You may see large netting used for the control of certain species, particularly on city centre buildings, supermarkets, railway lines etc. If you see an animal trapped in one of these nets, it is the responsibility of the company who installed the material.
The building owner should be able to contact the company. If you don’t know who owns the building, you can check with the Scottish Landlord Register or your local council. If you are unable to make contact with the company, call our helpline on 03000 999 999.
Animals trapped in your home or outbuildings
Most of the time, an animal who has found their way into your home, garage or shed will be able to get back out again of their own accord. If you can, remove any obstacles that could cause injury and leave them alone.
If there’s an animal in your house or attic and they can’t find their own way out, you can try creating a single pathway to the nearest exit. Leave one door or window open and block off all other exits.
Illuminate the pathway out but turn off all other lights. If they haven’t left after a few hours, call our helpline on 03000 999 999.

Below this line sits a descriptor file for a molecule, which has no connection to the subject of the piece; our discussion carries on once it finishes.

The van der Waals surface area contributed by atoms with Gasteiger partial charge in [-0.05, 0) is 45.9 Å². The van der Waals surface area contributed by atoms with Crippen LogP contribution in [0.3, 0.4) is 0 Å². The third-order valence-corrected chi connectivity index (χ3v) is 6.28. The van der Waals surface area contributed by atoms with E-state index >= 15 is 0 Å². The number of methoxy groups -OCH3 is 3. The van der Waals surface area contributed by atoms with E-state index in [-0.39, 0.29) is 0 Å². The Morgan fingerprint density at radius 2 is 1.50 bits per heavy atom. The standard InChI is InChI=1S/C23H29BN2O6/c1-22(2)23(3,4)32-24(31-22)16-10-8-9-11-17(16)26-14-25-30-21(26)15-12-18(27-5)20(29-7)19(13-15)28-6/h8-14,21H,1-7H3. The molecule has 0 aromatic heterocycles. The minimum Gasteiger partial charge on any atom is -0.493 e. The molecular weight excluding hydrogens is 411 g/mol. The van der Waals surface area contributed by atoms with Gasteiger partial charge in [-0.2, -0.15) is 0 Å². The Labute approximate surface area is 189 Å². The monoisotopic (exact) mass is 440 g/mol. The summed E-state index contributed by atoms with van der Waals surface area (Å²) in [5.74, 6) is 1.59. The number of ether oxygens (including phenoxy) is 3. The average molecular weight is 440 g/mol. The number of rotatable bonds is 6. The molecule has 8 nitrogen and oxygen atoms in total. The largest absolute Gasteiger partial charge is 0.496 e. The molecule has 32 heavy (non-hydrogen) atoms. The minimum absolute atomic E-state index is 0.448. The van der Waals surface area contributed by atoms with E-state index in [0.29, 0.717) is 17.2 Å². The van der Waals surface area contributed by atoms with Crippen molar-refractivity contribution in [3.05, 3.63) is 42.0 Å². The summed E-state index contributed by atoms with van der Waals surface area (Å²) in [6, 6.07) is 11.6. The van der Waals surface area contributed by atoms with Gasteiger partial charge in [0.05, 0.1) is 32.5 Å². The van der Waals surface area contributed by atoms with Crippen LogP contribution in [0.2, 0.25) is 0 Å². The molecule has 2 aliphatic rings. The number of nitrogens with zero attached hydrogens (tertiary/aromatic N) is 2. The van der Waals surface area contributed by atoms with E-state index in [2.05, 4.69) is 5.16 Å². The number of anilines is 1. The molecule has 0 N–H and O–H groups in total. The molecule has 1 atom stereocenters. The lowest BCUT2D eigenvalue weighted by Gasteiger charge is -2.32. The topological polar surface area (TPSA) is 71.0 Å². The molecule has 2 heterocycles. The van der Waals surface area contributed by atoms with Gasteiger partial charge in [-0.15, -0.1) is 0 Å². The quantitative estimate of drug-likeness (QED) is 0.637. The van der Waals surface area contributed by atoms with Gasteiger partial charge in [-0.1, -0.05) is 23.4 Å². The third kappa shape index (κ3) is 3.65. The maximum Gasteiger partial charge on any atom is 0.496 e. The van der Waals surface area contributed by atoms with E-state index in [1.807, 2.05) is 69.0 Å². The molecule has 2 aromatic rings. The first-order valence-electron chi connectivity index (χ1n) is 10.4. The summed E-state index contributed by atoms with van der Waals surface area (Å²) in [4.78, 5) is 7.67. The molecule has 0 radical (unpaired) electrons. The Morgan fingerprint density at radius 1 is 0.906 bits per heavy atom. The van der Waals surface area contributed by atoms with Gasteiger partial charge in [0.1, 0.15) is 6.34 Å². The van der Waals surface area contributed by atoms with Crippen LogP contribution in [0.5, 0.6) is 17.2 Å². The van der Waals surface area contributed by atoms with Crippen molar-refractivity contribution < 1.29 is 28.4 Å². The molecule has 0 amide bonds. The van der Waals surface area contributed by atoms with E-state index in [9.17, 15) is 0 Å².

Animals stuck in walls, chimneys or vents
Animals can get into the most unexpected of places but can have difficulty getting back out again. If you have a live animal trapped in an enclosed space such as a chimney flue, remove covers or grates so you can gain access. You may need to ask your landlord, council or housing association to help with this.
If the animal can’t find their own way out, it is the responsibility of the property owner to help free them. A friend or neighbour may be able to help. If you’re still having difficulty, call our helpline on 03000 999 999.
When you’re getting any building work done, make sure the contractors check for any nests or roosting animals before blocking up areas. Birds, bats, badgers, otters, pine martens and red squirrels are protected by law under the Wildlife and Countryside Act 1981 therefore it is illegal to deliberately injure or destroy these animal and their homes. Any planned work would have to be stopped or a survey carried out prior to recommencing work and some work may require a licence from Naturescot to proceed).